• Detection is not supported by all file systems. Most notably, certain file moves on the FAT file system cannot be detected. Also virtualized file systems, e.g. a mounted WebDAV drive, might not support move detection. In these cases FreeFileSync will automatically fall back to copy and delete.

SFTP and FTP Setup (Windows, macOS)

FreeFileSync supports synchronization with SFTP and FTP natively. Just enter your login information into the dialog shown for cloud folder selection: Cloud folder button
 
Enter SFTP login data

Note
In case the (S)FTP server sets file modification times to the current time you can do a Compare by File Size as a workaround. Another solution is to set up the Two way variant and have the files with the newer dates be copied back from the server during the next synchronization.

Configure SFTP for best performance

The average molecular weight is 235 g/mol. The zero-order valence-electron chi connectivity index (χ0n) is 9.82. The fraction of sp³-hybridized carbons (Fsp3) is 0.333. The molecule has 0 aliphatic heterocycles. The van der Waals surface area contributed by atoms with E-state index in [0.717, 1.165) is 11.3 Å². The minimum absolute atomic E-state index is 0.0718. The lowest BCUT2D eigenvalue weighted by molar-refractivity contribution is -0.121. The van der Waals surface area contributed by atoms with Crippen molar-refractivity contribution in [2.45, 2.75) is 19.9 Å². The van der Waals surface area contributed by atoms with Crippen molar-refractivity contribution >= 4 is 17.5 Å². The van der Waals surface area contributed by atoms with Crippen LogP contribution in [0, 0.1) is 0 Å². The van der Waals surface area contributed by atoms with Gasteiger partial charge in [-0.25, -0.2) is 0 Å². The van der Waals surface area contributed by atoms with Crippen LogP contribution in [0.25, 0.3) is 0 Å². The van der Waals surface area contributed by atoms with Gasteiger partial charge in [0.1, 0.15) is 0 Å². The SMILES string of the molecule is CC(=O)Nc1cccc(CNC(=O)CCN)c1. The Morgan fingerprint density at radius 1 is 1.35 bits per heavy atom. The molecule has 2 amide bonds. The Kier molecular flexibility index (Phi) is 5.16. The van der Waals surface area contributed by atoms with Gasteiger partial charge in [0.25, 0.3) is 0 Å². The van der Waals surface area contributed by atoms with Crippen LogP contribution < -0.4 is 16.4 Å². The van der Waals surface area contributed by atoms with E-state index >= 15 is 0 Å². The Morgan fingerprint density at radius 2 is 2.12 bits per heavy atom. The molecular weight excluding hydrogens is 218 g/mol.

By default, FreeFileSync creates one connection to the server and uses one SFTP channel, i.e. only a single SFTP command can be sent and received at a time. Since most of this time is spent waiting due to the high latency of the remote connection, you can speed up reading large folder hierarchies by increasing both the connection and channel count.

The folder reading time is reduced by a factor of N x M when using N connections with M channels each.

Example: 10 connections using 2 channels each can yield a 20 times faster folder reading.
 
Set up SFTP for best performance
 
  • The creation of additional connections and channels takes time. If you are only scanning a small remote folder, setting up too many connections and channels might actually slow the overall process down. Creating extra connections is slower than creating extra channels.